Remembering Alexander Jamie Black
Gene: Unknown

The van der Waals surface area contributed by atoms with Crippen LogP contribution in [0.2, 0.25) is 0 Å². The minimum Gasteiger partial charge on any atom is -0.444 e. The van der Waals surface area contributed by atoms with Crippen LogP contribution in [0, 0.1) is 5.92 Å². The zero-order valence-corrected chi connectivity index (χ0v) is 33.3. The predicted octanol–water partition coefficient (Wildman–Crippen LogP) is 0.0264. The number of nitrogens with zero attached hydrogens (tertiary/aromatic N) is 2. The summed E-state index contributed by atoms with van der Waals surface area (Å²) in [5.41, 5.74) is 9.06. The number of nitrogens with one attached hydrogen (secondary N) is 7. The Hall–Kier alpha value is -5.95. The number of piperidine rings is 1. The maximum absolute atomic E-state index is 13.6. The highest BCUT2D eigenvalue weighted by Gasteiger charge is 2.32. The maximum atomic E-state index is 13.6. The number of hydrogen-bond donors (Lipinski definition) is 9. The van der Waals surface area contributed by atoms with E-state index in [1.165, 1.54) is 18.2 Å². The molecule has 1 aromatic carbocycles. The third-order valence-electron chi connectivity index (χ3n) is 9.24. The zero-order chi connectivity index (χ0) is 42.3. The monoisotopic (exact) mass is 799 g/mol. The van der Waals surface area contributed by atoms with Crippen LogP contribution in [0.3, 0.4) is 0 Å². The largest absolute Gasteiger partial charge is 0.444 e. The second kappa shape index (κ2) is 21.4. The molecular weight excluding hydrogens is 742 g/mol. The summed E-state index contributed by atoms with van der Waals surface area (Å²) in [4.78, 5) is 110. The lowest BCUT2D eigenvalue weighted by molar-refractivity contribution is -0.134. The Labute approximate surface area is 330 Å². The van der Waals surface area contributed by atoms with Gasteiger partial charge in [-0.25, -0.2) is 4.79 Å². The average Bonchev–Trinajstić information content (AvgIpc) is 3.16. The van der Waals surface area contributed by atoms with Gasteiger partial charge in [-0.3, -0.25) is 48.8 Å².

Alexander Jamie Black is a warrior. He is an amazing husband and father of 6 children. In 2016, when his youngest was only 12 months old, he was diagnosed with Aplastic Anemia. He became transfusion dependent and his life changed forever. He always kept positive about his treatment and wanted to support others in their recovery. He was a big advocate for Be The Match and Red Cross blood donation. After extensive treatment his health stabilized for a few years. During this time, testing was done and he was found to have abnormally short Telomeres. He enrolled in studies and saw multiple specialists. He said many times that if the right treatment wasn’t available for him, participating in the studies would still be worth it if it could improve future treatments. This was a big concern after testing our children. We were lucky enough to be introduced to team telomere. Team Telomere was a huge support during his fight with Very Severe Aplastic Anemia. They provided resources, knowledge, connection with others who were going through the same thing, and most of all they let us know how much they cared for our family. Knowing we weren’t alone was such a blessing. In 2020 he relapsed and after years of waiting he was able to receive a bone marrow transplant in February 2021. Due to the unique combination of other health challenges, transplant was not going to be simple. He went into transplant knowing he was high risk but knew it was his only option. He was positive during his entire battle. He never complained even when he felt terrible. Unfortunately during transplant he had major complications such as kidney failure, a very invasive fungal infection, blood infections, fluid around his heart, and ultimately his transplant never engraphted despite aggressive treatment. Ultimately the last bone marrow biopsy done was more to help forward studies for improving future treatments. His last few days were spent thinking about his children and how he could help if they ever developed this disorder in the future. With almost no chance of survival, we elected to spend his last couple days at home on hospice. He passed away three days after coming home to see his family. He was a bright light in the world. He always thought of others and wanted to support those who were struggling with any challenges. He had a way of connecting with others and getting them to laugh through his humor. He will be sorely missed and a void will never be filled. Our family sends our love and support to all others battling telomere biology disorders. Stay strong and fight on.

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